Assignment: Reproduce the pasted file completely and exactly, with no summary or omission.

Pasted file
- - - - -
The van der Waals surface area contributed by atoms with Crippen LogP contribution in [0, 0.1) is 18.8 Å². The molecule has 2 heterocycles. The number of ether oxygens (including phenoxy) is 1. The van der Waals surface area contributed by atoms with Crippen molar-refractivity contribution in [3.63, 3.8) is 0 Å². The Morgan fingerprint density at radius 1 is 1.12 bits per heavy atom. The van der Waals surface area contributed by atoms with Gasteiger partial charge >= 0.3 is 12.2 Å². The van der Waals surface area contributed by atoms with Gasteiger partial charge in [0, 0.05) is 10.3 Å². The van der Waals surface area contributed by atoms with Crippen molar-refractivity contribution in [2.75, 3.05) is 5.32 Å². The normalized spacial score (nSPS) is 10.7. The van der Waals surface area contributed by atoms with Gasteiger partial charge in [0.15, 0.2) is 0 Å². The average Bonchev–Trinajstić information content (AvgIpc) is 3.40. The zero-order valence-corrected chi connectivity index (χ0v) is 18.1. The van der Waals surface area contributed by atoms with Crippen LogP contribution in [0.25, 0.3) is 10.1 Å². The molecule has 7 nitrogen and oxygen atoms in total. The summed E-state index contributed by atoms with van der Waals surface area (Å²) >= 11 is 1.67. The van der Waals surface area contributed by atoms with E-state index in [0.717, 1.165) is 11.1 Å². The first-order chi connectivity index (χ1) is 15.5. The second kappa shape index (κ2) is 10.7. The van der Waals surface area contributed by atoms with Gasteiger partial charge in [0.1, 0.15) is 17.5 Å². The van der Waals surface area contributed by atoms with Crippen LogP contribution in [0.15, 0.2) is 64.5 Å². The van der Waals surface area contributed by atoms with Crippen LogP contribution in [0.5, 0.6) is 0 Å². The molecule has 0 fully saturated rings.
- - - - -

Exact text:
The van der Waals surface area contributed by atoms with Crippen LogP contribution in [0, 0.1) is 18.8 Å². The molecule has 2 heterocycles. The number of ether oxygens (including phenoxy) is 1. The van der Waals surface area contributed by atoms with Crippen molar-refractivity contribution in [3.63, 3.8) is 0 Å². The Morgan fingerprint density at radius 1 is 1.12 bits per heavy atom. The van der Waals surface area contributed by atoms with Gasteiger partial charge >= 0.3 is 12.2 Å². The van der Waals surface area contributed by atoms with Gasteiger partial charge in [0, 0.05) is 10.3 Å². The van der Waals surface area contributed by atoms with Crippen molar-refractivity contribution in [2.75, 3.05) is 5.32 Å². The normalized spacial score (nSPS) is 10.7. The van der Waals surface area contributed by atoms with Gasteiger partial charge in [0.15, 0.2) is 0 Å². The average Bonchev–Trinajstić information content (AvgIpc) is 3.40. The zero-order valence-corrected chi connectivity index (χ0v) is 18.1. The van der Waals surface area contributed by atoms with Crippen LogP contribution in [0.25, 0.3) is 10.1 Å². The molecule has 7 nitrogen and oxygen atoms in total. The summed E-state index contributed by atoms with van der Waals surface area (Å²) >= 11 is 1.67. The van der Waals surface area contributed by atoms with E-state index in [0.717, 1.165) is 11.1 Å². The first-order chi connectivity index (χ1) is 15.5. The second kappa shape index (κ2) is 10.7. The van der Waals surface area contributed by atoms with Gasteiger partial charge in [0.1, 0.15) is 17.5 Å². The van der Waals surface area contributed by atoms with Crippen LogP contribution in [0.15, 0.2) is 64.5 Å². The van der Waals surface area contributed by atoms with Crippen LogP contribution in [0.5, 0.6) is 0 Å². The molecule has 0 fully saturated rings.